FAST WHEELS AND WINDOWS
After recently reading the May issue of Leisure Wheels, I noticed a few of your contributor’s letters had already brought the following subjects up: a few asked why so little Mistubishi content is printed in Leisure Wheels. Is it because, as a friend of mine and former fan of a you-know-what put it, “My Pajero is boringly reliable”? It’s obvious I am a Mitsubishi owner, too. I have been more than happy over the last 15 years, after five vehicles (including my sons’ two) and half-a-million trouble-free kilometres.
Another subject in your letters column was: why the need for speed? When travelling in the vehicles that Leisure Wheels concentrates on, we are going to places that we want to see, not race past. The driver might be having fun – I know there’s no greater exhilaration than pedal to the metal – but usually there are at least another three people in the passenger seats trying to look out the window struggling to enjoy the beautiful SA scenery whizzing by. This brings me to another conundrum: why are the rear windows of most SUVs and double cabs shrinking to such an extent that the rear passenger will get a crick in his neck looking out of them? The driver is busy keeping his eyes on the road ahead and relies on his guests to keep a lookout for beautiful views of mountains or valleys, a lion skulking behind a bush or a turaco up high in a tree. Was that a buffalo or a wildebeest? No wonder most South Africans don’t know the difference between a black and a white rhino: how will they notice whether it has a square or hooked lip while peeping out that tiny window, at speeds that defy gravity on a bumpy road? Hey, I might be an old bugger tree hugger, but I’m not some green eco warrior. Not yet. I come from an age when AJ Foyt said: “There’s no substitute for cubic inches.” Other than the call of the African fish eagle, there’s still no sound that stirs the testosterone in my veins (what’s left of it) than the rumble of a good ol’ Yankee V8 on full taps. I also remember a recent quote from this very magazine that said, “If you want to go fast, go alone. If you want to go far, go together”. I agree, but choose your windows and driver with great care, if you sincerely want to enjoy the great outdoors.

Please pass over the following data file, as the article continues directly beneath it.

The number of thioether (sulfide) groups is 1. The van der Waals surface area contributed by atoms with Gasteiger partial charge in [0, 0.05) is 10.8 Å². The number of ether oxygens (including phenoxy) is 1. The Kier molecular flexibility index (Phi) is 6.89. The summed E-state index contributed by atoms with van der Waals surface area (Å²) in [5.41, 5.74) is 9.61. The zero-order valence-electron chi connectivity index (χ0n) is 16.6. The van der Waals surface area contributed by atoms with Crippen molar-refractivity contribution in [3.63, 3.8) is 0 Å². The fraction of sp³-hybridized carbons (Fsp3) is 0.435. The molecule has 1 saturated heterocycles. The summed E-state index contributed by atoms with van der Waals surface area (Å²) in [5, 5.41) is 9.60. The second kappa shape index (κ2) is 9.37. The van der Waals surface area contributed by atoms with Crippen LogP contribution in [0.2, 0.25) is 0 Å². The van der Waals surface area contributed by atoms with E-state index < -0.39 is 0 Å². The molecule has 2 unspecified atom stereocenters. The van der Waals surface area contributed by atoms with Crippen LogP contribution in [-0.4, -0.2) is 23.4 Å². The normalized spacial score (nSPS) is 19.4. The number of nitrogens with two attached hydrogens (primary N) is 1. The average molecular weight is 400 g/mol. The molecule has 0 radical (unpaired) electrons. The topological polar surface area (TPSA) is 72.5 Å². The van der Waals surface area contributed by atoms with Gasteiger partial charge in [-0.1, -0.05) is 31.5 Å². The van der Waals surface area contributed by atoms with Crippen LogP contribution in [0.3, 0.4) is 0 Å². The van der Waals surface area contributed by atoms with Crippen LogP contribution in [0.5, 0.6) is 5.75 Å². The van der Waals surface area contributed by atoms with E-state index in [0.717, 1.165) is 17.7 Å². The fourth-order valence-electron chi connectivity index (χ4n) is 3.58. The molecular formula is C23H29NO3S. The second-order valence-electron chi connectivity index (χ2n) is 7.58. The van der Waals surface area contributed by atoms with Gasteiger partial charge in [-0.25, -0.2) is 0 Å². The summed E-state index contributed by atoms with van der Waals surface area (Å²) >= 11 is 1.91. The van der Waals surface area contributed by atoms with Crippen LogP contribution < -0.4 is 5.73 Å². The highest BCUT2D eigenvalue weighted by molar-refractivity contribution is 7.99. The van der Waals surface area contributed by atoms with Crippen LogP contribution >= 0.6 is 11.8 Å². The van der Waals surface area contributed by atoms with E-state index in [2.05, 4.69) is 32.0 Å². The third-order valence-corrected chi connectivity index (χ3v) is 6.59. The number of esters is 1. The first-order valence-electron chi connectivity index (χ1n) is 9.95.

Thanks for a great magazine that not only concentrates on the most serious investment of our lives, but makes sure we have fun using it.
Paul van de Wall St Lucia